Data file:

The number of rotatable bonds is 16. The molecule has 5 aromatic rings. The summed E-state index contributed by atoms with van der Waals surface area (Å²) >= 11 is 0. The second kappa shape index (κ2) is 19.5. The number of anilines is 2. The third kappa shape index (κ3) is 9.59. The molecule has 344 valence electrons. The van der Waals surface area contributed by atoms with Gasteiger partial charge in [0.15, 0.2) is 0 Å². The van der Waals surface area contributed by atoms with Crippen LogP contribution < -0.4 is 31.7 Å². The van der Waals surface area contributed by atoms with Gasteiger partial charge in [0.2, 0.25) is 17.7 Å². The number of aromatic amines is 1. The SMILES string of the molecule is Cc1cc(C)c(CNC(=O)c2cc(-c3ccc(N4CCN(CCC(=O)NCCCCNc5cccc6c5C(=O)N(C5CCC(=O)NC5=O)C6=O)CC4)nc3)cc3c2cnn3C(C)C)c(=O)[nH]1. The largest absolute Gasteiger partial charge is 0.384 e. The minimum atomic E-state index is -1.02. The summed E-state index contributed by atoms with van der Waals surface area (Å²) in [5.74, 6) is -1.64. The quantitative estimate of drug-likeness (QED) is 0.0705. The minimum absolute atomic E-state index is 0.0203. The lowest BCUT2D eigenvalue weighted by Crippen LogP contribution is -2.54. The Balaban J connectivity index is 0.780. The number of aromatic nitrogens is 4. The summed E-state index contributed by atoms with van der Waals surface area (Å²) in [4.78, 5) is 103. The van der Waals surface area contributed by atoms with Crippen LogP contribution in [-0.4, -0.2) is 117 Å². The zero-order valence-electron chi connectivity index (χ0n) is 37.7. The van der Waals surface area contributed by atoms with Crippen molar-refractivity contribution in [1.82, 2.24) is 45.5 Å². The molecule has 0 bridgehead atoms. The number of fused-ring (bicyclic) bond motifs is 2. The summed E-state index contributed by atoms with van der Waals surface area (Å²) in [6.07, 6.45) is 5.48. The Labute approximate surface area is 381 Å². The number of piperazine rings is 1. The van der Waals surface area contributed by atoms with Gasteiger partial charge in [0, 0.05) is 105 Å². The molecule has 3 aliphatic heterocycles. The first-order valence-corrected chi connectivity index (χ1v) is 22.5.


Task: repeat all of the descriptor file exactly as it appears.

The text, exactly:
The number of rotatable bonds is 16. The molecule has 5 aromatic rings. The summed E-state index contributed by atoms with van der Waals surface area (Å²) >= 11 is 0. The second kappa shape index (κ2) is 19.5. The number of anilines is 2. The third kappa shape index (κ3) is 9.59. The molecule has 344 valence electrons. The van der Waals surface area contributed by atoms with Gasteiger partial charge in [0.15, 0.2) is 0 Å². The van der Waals surface area contributed by atoms with Crippen LogP contribution < -0.4 is 31.7 Å². The van der Waals surface area contributed by atoms with Gasteiger partial charge in [0.2, 0.25) is 17.7 Å². The number of aromatic amines is 1. The SMILES string of the molecule is Cc1cc(C)c(CNC(=O)c2cc(-c3ccc(N4CCN(CCC(=O)NCCCCNc5cccc6c5C(=O)N(C5CCC(=O)NC5=O)C6=O)CC4)nc3)cc3c2cnn3C(C)C)c(=O)[nH]1. The largest absolute Gasteiger partial charge is 0.384 e. The minimum atomic E-state index is -1.02. The summed E-state index contributed by atoms with van der Waals surface area (Å²) in [5.74, 6) is -1.64. The quantitative estimate of drug-likeness (QED) is 0.0705. The minimum absolute atomic E-state index is 0.0203. The lowest BCUT2D eigenvalue weighted by Crippen LogP contribution is -2.54. The Balaban J connectivity index is 0.780. The number of aromatic nitrogens is 4. The summed E-state index contributed by atoms with van der Waals surface area (Å²) in [4.78, 5) is 103. The van der Waals surface area contributed by atoms with Crippen LogP contribution in [-0.4, -0.2) is 117 Å². The zero-order valence-electron chi connectivity index (χ0n) is 37.7. The van der Waals surface area contributed by atoms with Crippen molar-refractivity contribution in [1.82, 2.24) is 45.5 Å². The molecule has 0 bridgehead atoms. The number of fused-ring (bicyclic) bond motifs is 2. The summed E-state index contributed by atoms with van der Waals surface area (Å²) in [6.07, 6.45) is 5.48. The Labute approximate surface area is 381 Å². The number of piperazine rings is 1. The van der Waals surface area contributed by atoms with Gasteiger partial charge in [0, 0.05) is 105 Å². The molecule has 3 aliphatic heterocycles. The first-order valence-corrected chi connectivity index (χ1v) is 22.5.